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Archive of posts from
2012

  • Moving the Needle 2012: Glimpses of the future

    While we’ve spent the week looking back at 2012, what we’re really excited about is 2013 and beyond. Nieman Journalism Lab has a whole series on what to look for in 2013, from a not-so-shabby group of journalism and technology gurus — Amy Webb, Matt Waite, Erin Kissane and our own Miranda Mulligan among them. At the Knight Lab, we saw glimpses of the future in a many projects that launched this year: Summly’s launch got...

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  • Moving the Needle 2012: Glimpses of the future

    While we’ve spent the week looking back at 2012, what we’re really excited about is 2013 and beyond. Nieman Journalism Lab has a whole series on what to look for in 2013, from a not-so-shabby group of journalism and technology gurus — Amy Webb, Matt Waite, Erin Kissane and our own Miranda Mulligan among them. At the Knight Lab, we saw glimpses of the future in a many projects that launched this year: Summly’s launch got...

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  • Moving the Needle 2012: Kickstarter journalism and alt. approaches

    This week we have been taking time to acknowledge what we think are significant achievements, advances and cool projects from the past year in the technology + journalism space for our Moving the Needle 2012. The recently published Tow Center report, "Post-industrial Journalism: Adapting to the Present," documents the collapse of the long-standing advertising subsidy, pointing out the need for new business models. Today, we look at a few new approaches: For a few journalism projects, Kickstarter provided a...

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  • Moving the Needle 2012: Our news nerd community

    It's not as though 2012 was the year in which a digital journalism community popped fully-formed into the world. However, looking back, there are some developments in our world which deserve to be called out. For this installment of our Moving the Needle 2012 series, we take a look at some of the best. As always, we expect we've missed a few, so please fill in the gaps in the comments below, or on Twitter...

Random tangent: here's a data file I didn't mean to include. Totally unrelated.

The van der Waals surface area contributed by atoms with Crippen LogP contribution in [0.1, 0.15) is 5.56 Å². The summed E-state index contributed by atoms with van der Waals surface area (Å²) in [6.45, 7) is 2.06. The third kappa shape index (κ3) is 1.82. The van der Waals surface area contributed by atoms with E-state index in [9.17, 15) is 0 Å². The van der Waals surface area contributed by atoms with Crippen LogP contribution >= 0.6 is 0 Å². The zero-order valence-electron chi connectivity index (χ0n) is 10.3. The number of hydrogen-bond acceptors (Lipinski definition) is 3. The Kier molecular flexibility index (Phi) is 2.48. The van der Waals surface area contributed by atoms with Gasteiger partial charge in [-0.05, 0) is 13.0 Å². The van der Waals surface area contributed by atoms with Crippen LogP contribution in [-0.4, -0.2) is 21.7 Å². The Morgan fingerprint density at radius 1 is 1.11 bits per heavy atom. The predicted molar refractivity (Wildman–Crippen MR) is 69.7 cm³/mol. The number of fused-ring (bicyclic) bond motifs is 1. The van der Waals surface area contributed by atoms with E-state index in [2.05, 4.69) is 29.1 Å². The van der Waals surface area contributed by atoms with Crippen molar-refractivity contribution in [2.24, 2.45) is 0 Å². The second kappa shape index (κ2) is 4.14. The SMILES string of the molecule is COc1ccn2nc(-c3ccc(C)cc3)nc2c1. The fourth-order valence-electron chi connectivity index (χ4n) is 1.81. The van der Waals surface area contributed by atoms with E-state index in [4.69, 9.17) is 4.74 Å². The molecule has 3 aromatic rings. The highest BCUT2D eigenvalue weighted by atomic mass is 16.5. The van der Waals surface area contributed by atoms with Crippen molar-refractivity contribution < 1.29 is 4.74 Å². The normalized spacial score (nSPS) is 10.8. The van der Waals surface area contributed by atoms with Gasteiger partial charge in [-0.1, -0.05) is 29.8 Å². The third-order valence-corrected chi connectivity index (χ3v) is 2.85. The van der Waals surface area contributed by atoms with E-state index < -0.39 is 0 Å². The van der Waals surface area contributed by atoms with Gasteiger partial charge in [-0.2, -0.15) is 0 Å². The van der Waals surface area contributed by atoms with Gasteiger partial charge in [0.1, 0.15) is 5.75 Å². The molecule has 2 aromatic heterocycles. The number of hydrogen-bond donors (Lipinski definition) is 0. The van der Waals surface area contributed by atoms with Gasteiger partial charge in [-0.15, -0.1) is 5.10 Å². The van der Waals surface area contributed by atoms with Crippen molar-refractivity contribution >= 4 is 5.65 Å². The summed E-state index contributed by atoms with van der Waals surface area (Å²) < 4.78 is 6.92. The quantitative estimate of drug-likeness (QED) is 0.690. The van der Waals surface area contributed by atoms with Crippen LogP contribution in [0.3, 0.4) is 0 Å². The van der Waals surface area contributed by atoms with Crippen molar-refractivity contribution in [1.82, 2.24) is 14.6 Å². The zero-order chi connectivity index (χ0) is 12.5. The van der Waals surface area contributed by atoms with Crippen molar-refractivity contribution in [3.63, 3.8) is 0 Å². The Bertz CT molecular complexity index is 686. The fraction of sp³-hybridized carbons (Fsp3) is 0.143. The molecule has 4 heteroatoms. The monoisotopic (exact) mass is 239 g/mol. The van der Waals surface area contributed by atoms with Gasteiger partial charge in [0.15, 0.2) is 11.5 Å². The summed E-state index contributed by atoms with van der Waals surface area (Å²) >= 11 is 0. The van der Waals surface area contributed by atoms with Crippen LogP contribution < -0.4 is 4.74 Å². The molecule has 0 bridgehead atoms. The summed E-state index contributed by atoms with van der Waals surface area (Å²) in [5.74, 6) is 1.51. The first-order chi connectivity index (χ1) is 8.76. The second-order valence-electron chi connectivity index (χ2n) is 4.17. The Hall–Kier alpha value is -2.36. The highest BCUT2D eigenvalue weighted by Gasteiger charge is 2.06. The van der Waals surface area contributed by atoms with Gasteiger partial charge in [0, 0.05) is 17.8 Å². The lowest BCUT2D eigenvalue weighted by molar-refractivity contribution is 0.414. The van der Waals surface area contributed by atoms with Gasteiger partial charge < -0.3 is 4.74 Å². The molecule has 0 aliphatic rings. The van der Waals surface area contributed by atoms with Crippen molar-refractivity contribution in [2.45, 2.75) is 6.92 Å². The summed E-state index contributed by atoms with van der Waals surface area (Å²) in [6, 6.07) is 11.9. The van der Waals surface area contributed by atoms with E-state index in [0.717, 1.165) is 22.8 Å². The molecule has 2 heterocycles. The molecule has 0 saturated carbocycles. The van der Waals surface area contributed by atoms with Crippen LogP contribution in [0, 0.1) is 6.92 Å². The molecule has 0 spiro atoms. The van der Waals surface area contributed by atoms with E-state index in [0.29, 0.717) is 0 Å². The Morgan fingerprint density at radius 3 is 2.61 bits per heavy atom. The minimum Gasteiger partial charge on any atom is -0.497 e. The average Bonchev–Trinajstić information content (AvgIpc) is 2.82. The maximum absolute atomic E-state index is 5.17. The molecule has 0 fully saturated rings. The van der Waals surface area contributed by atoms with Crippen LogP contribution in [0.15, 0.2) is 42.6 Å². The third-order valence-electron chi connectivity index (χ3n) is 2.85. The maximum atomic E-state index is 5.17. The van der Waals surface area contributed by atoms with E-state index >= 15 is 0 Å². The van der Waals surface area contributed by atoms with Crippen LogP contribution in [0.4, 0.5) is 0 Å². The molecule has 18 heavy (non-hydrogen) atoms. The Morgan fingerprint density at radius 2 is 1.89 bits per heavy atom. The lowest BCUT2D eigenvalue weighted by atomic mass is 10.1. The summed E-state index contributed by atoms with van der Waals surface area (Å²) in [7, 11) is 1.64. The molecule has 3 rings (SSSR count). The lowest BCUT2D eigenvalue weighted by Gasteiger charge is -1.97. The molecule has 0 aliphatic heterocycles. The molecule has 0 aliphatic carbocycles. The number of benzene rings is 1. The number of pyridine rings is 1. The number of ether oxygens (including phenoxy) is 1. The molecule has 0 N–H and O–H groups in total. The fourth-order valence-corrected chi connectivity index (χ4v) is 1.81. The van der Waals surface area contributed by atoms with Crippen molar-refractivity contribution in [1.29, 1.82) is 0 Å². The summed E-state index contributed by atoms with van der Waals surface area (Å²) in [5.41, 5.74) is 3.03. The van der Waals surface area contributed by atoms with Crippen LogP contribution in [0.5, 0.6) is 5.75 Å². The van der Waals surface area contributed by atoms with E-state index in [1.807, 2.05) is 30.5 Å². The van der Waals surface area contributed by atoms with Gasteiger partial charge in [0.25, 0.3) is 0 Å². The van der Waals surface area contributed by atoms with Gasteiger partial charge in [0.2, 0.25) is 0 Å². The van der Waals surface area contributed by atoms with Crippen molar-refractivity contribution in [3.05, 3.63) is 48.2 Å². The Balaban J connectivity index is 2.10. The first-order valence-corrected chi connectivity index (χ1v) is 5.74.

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  • Moving the Needle 2012: Some design and presentation projects

    This week, Knight Lab is posting daily as we look back at 2012, taking a moment to call out some significant achievements, advances, or cool projects of the past year that move us just that much closer to saving journalism. Yesterday, Ryan Graff highlighted some of the storytelling that made 2012 great, delicately skirting a “Best of” list and instead noting some of the ideas that we thought were intriguing. Today is dedicated to design...

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  • Moving the Needle 2012: Storytelling highlights

    In the great tradition of news organizations for at least the last few decades the Knight Lab is taking a look back at the year gone by. It’s safe to say that for the technology and journalism community, 2012 was a great one. Every event and gathering seemed to have more people, more energy, and more ideas than in years past. All those people, ideas and energy produced some great work. Each day this week,...

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  • Data's nice, but a school choice tool is better

    In Chicago, like most big cities these days, there's no shortage of data available about the local public schools. A parent trying to find the best school for his or her children can find data about schools in at least five different places: the Chicago Public Schools website, the State Board of Education's website, the Chicago Tribune's school report card section, Northern Illinois University's Interactive School Report Card and the "Five Essentials" site operated by...

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  • Symbolia: Process and challenge for the comics journalism startup